malignant gliomas that use the same tortuous route traveled by stem cells[
]. Many molecules,
including glial cell line-derived neurotrophic factor (GDNF), are involved in cell migration.
GDNF contributes to the maintenance of neuronal migration toward the olfactory bulb [
a previous study, Xiong et al reported that GDNF could activate the proN-cadherin mediated
intracellular signal transduction in glioma cells, which promotes the secretion of matrix
metalloproteinase-9 and degrades extracellular matrix[
]. It therefore appears that GDNF plays a
role in promoting cell migration. Several studies have focused only on the cell migration and
the associated signaling molecules activated by GDNF. Rather, little attention has been paid to
the dynamic changes in the movement of the cells themselves.
Fibroblast polarization is one of the most important phenomena in directional cell
]. In cell polarization, the Golgi apparatus (GA) is critically involved in directional cell
migration, since GA acts a pivotal part in supplying the membrane components to the leading
edge for membrane protrusion when the cell is moving[
]. The asymmetric distribution
of protrusional activity is a general characteristic of directional motility, which requires
the integrity of GA and microtubules (MTs). Further, the reorientation of GA has an active
role in directed secretion and cell polarity[
]. The ability of the GA to nucleate MTs has
recently been demonstrated, and the molecular machinery involved in the position of GA has
been partly identified. Studies have confirmed that various treatments that disrupt Golgi
architecture are accompanied by an inhibition of cell migration. For example, deletion of
golgin160 or Golgi microtubule-associated protein 210 (GMAP210) led to fragmentation and
disperse of the GA without disassembling microtubule or actin cytoskeletal systems, and
contributed to the inhibition of directional cell migration [
It has been identified GDNF promotes migration and invasion of glioma cells[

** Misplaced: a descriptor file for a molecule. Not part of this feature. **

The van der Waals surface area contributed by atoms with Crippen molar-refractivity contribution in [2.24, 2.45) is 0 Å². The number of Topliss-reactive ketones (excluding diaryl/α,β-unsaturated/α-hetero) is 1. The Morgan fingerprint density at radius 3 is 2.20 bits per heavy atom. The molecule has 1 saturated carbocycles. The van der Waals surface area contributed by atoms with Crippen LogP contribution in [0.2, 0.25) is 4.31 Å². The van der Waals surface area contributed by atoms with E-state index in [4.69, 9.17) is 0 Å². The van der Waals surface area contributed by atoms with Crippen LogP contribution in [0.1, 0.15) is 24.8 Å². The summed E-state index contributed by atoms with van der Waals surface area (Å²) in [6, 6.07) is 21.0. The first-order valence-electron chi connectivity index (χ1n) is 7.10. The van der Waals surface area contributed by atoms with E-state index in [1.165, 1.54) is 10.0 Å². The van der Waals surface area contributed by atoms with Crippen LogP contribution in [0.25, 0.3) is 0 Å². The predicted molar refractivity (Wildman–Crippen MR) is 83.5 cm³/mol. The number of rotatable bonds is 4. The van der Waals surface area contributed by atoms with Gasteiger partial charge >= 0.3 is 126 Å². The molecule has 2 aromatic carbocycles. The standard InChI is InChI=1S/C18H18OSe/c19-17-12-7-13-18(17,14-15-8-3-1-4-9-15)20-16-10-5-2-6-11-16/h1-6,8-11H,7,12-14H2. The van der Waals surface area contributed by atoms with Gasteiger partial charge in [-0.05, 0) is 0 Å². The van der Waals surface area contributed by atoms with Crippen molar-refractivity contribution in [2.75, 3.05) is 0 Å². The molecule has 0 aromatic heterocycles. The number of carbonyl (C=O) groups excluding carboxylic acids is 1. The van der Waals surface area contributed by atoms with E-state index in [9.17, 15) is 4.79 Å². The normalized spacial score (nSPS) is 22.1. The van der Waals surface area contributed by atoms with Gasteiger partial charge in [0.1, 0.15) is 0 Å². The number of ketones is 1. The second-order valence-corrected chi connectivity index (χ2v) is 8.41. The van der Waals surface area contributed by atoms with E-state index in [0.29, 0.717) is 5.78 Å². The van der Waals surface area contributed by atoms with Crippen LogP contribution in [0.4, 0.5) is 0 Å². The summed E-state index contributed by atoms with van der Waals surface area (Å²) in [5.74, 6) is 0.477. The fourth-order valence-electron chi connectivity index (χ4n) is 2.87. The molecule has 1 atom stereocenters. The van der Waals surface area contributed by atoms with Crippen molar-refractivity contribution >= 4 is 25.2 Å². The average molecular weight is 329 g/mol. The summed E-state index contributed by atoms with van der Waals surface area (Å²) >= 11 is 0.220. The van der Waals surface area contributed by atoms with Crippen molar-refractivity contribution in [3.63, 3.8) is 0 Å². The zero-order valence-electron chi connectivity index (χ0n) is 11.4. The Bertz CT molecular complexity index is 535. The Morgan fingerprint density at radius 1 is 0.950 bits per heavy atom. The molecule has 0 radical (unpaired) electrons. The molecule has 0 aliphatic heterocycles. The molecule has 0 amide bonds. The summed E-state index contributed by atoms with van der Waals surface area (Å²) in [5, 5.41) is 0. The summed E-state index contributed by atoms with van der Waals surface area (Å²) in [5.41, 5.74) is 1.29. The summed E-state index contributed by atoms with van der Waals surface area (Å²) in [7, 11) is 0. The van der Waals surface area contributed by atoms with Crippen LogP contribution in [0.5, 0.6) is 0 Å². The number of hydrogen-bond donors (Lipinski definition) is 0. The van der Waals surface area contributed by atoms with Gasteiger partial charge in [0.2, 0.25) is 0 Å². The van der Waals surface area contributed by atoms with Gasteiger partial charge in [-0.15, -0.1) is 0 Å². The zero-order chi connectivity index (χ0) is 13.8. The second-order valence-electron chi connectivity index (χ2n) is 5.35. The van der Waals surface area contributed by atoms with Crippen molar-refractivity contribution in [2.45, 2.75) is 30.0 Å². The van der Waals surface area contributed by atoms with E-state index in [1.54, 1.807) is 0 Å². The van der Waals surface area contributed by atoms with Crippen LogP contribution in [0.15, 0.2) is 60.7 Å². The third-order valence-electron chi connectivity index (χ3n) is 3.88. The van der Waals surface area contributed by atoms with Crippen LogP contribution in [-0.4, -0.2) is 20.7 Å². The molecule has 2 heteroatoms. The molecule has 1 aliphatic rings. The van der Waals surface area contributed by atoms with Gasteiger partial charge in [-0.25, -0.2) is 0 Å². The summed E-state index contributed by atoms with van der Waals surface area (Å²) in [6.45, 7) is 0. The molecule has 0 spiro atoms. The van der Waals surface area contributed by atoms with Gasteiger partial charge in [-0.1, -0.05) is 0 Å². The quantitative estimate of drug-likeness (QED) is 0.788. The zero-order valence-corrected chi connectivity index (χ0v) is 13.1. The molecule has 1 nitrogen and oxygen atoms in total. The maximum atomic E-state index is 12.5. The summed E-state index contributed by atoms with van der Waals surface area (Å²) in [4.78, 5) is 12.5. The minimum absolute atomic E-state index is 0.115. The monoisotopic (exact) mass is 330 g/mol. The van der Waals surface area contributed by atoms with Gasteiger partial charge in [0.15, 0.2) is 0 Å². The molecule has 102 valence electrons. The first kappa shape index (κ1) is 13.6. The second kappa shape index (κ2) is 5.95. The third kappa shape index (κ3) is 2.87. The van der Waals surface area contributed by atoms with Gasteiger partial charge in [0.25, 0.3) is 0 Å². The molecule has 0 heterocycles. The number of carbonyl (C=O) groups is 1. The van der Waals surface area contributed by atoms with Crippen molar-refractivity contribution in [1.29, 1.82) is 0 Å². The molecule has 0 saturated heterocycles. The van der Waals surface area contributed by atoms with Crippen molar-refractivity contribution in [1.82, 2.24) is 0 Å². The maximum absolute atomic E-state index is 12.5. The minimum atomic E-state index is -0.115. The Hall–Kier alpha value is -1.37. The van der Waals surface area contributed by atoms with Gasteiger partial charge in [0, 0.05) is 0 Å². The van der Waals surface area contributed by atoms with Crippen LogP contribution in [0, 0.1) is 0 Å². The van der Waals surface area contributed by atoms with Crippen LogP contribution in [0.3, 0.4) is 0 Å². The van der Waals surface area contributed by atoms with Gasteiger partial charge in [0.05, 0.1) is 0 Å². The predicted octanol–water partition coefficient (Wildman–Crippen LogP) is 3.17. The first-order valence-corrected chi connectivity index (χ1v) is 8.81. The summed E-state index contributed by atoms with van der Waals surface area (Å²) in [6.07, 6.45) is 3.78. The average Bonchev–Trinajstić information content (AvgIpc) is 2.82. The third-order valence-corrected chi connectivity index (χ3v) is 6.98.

changes in the morphology and position of GA were examined following treatment of GDNF.
For this, we used lentivirus to disrupt the expression of golgin-160 or GMAP210, resulting in
the inhibition of U251 cell migration and invasion with or without GDNF. This suggested that
GA is a prerequisite for directed glioma cell migration with GDNF treatment. The aim of the
present study was designed to figure out the unique biology of GDNF on the migration and
invasion of glioma cells, which provides hitherto unrevealed the mechanism from the
perspective of the GA.
Material and methods
Cell culture and GDNF treatment
Human U251 glioma cells [Obio Technology (Shanghai) Corp., Ltd, Shanghai, China] were
cultured in a 37?C, 5% CO2 humidified incubator using Dulbecco?s modified Eagle?s medium
(DMEM, SH30022.01, Hyclone, GE Healthcare Life Sciences, Logan, UT, USA) containing
10% fetal bovine serum (FBS, SV30087.02, GE Healthcare Life Sciences), 100U/ml penicillin
and 100U/ml streptomycin. Exponentially growing cells, derived after two or three passages,
were used for the following experiments: i) U251 cells treated with 50ng/ml GDNF (Merck
KGaA, Darmstadt, Germany) for 0, 0.5, 24 or 48h were used to detect the effects of GDNF on
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the stack area of GA; ii) U251 cells treated with various concentrations of GDNF (0, 25, 50,
75ng/ml) for 48h were used to determine the optimal GDNF concentration.
Golgi apparatus green fluorescence assay
U251 cells treated with GDNF were fixed with 4% formaldehyde for 20min at room
temperature and permeabilized with 0.3% Triton X-100 for 20min. Then GOLGI ID Green assay kit
] (ENZ-51028-K100, Enzo Life Sciences, Inc., Farmingdale, NY, USA) was used for
aldehyde-fixed cells staining, in order to localize and quantify the GA. Golgi ID green allowed the
Golgi apparatus to be identified in confocal images.
Immunofluorescence & confocal microscopy